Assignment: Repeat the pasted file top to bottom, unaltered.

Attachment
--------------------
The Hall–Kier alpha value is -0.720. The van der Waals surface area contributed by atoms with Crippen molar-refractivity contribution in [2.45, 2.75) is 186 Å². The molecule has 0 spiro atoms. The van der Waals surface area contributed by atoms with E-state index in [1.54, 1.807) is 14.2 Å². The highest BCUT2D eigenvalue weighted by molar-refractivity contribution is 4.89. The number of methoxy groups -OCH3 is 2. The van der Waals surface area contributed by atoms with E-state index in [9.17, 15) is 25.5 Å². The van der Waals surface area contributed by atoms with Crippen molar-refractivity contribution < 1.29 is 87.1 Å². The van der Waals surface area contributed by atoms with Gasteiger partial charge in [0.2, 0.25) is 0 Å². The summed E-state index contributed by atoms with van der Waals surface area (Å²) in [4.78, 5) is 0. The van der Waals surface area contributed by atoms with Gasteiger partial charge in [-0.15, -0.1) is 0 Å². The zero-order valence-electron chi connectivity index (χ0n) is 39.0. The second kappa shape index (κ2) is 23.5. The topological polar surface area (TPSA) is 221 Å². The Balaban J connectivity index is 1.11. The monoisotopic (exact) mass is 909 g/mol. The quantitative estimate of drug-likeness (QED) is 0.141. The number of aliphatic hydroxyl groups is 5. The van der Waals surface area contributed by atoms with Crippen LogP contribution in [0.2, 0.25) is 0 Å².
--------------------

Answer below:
The Hall–Kier alpha value is -0.720. The van der Waals surface area contributed by atoms with Crippen molar-refractivity contribution in [2.45, 2.75) is 186 Å². The molecule has 0 spiro atoms. The van der Waals surface area contributed by atoms with E-state index in [1.54, 1.807) is 14.2 Å². The highest BCUT2D eigenvalue weighted by molar-refractivity contribution is 4.89. The number of methoxy groups -OCH3 is 2. The van der Waals surface area contributed by atoms with E-state index in [9.17, 15) is 25.5 Å². The van der Waals surface area contributed by atoms with Crippen molar-refractivity contribution < 1.29 is 87.1 Å². The van der Waals surface area contributed by atoms with Gasteiger partial charge in [0.2, 0.25) is 0 Å². The summed E-state index contributed by atoms with van der Waals surface area (Å²) in [4.78, 5) is 0. The van der Waals surface area contributed by atoms with Gasteiger partial charge in [-0.15, -0.1) is 0 Å². The zero-order valence-electron chi connectivity index (χ0n) is 39.0. The second kappa shape index (κ2) is 23.5. The topological polar surface area (TPSA) is 221 Å². The Balaban J connectivity index is 1.11. The monoisotopic (exact) mass is 909 g/mol. The quantitative estimate of drug-likeness (QED) is 0.141. The number of aliphatic hydroxyl groups is 5. The van der Waals surface area contributed by atoms with Crippen LogP contribution in [0.2, 0.25) is 0 Å².